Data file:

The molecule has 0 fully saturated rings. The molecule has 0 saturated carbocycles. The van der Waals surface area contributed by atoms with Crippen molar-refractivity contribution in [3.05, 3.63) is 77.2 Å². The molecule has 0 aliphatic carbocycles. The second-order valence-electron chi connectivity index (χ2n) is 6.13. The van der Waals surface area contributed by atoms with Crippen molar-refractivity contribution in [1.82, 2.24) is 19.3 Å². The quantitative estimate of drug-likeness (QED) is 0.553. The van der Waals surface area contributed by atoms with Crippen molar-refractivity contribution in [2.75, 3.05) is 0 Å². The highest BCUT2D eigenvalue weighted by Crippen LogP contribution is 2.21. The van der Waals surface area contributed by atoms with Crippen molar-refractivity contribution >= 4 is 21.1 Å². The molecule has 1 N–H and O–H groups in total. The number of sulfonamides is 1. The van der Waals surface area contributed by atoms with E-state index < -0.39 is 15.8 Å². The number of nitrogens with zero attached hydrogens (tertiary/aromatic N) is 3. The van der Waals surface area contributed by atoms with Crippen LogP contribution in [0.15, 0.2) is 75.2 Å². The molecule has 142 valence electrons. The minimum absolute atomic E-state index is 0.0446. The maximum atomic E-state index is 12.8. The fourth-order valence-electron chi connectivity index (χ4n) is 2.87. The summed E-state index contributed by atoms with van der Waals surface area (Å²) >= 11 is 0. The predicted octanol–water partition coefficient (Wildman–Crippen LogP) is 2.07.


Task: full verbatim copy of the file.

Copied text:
The molecule has 0 fully saturated rings. The molecule has 0 saturated carbocycles. The van der Waals surface area contributed by atoms with Crippen molar-refractivity contribution in [3.05, 3.63) is 77.2 Å². The molecule has 0 aliphatic carbocycles. The second-order valence-electron chi connectivity index (χ2n) is 6.13. The van der Waals surface area contributed by atoms with Crippen molar-refractivity contribution in [1.82, 2.24) is 19.3 Å². The quantitative estimate of drug-likeness (QED) is 0.553. The van der Waals surface area contributed by atoms with Crippen molar-refractivity contribution in [2.75, 3.05) is 0 Å². The highest BCUT2D eigenvalue weighted by Crippen LogP contribution is 2.21. The van der Waals surface area contributed by atoms with Crippen molar-refractivity contribution >= 4 is 21.1 Å². The molecule has 1 N–H and O–H groups in total. The number of sulfonamides is 1. The van der Waals surface area contributed by atoms with E-state index < -0.39 is 15.8 Å². The number of nitrogens with zero attached hydrogens (tertiary/aromatic N) is 3. The van der Waals surface area contributed by atoms with Crippen LogP contribution in [0.15, 0.2) is 75.2 Å². The molecule has 142 valence electrons. The minimum absolute atomic E-state index is 0.0446. The maximum atomic E-state index is 12.8. The fourth-order valence-electron chi connectivity index (χ4n) is 2.87. The summed E-state index contributed by atoms with van der Waals surface area (Å²) >= 11 is 0. The predicted octanol–water partition coefficient (Wildman–Crippen LogP) is 2.07.